How can you tell the difference? To the untrained eye they may look the same. A pretty, young lady wearing a white coat tests your hearing and provides recommendations regarding the sort of technology that might help you hear better. You place your order, and when the hearing aids come in, the same lady connects them to a computer and makes some adjustments you don’t understand. You leave the office with whatever instructions your provider cares to give you and you’re off on your new hearing adventure.
Time out. Back the truck up. You should have asked some questions first.
“What sort of training do you have?” “How long have you been fitting hearing aids?” “Can you recognize medical symptoms that should lead me to a physician rather than to hearing aids?” These are good for a start because they’ll generate more questions. (That gives me an idea for another blog entry!)
In most states, a hearing aid dealer can be licensed to practice simply by passing a written exam and a practical exam given by the state licensing board. All audiologists learn what is necessary for those two exams in the first half of the first semester, of their first hearing aid course. At least that’s the way it was at San Diego State University. A licensed audiologist has, at a minimum, a masters degree that covers at least two years of post-graduate coursework related to the ear, hearing, and balance. A nine-month, post-grad fellowship followed this coursework. In recent years, the requirement has been upgraded to a doctorate as the entry level. Last I checked, there was still some conflict in the audiology community regarding what should be added to masters-level coursework, but there are numerous, flourishing programs.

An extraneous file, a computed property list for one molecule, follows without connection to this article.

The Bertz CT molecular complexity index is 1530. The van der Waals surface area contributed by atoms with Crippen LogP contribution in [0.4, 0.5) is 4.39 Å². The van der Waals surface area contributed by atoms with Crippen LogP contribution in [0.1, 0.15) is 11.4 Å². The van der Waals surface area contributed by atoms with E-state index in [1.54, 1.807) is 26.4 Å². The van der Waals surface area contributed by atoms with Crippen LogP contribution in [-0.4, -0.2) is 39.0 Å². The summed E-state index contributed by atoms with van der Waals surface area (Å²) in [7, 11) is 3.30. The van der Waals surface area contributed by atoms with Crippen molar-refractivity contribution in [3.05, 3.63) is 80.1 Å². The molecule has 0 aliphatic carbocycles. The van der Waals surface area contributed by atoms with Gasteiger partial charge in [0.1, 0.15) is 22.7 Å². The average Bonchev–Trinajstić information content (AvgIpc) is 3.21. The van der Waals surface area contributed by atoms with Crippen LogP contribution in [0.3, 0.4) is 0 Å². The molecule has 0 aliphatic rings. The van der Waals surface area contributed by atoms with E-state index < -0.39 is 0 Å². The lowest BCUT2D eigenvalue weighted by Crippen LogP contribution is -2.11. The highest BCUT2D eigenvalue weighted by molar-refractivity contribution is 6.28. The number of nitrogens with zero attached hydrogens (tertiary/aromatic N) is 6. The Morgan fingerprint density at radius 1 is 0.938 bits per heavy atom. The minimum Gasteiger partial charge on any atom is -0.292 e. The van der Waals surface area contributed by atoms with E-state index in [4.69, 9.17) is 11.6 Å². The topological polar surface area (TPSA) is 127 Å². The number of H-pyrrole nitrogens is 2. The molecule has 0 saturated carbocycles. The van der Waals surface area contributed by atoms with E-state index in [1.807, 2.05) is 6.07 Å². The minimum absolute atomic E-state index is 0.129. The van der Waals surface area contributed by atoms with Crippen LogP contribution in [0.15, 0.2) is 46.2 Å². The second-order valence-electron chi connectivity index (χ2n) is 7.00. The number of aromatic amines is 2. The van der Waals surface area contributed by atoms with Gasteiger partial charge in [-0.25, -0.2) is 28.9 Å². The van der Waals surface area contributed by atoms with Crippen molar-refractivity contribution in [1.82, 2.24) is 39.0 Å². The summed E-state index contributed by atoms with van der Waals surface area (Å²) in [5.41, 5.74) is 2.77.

Differences in education between an audiologist and a hearing aid dealer were brought to the fore in a recent public forum. A local hearing aid dealer was presenting a talk at a senior center and I went to listen. The presentation was quite basic and was suited to the audience, however, there were numerous places where better, more accurate information could have been presented. At one point, for example, the benefits of candling to remove ear wax were asserted. The research does not support such assertions.
The bottom line is (and I’m showing my bias here, but I believe it’s a reasonable bias) go to an audiologist who has hearing aid fitting experience and who uses Real Ear measures to evaluate the fitting.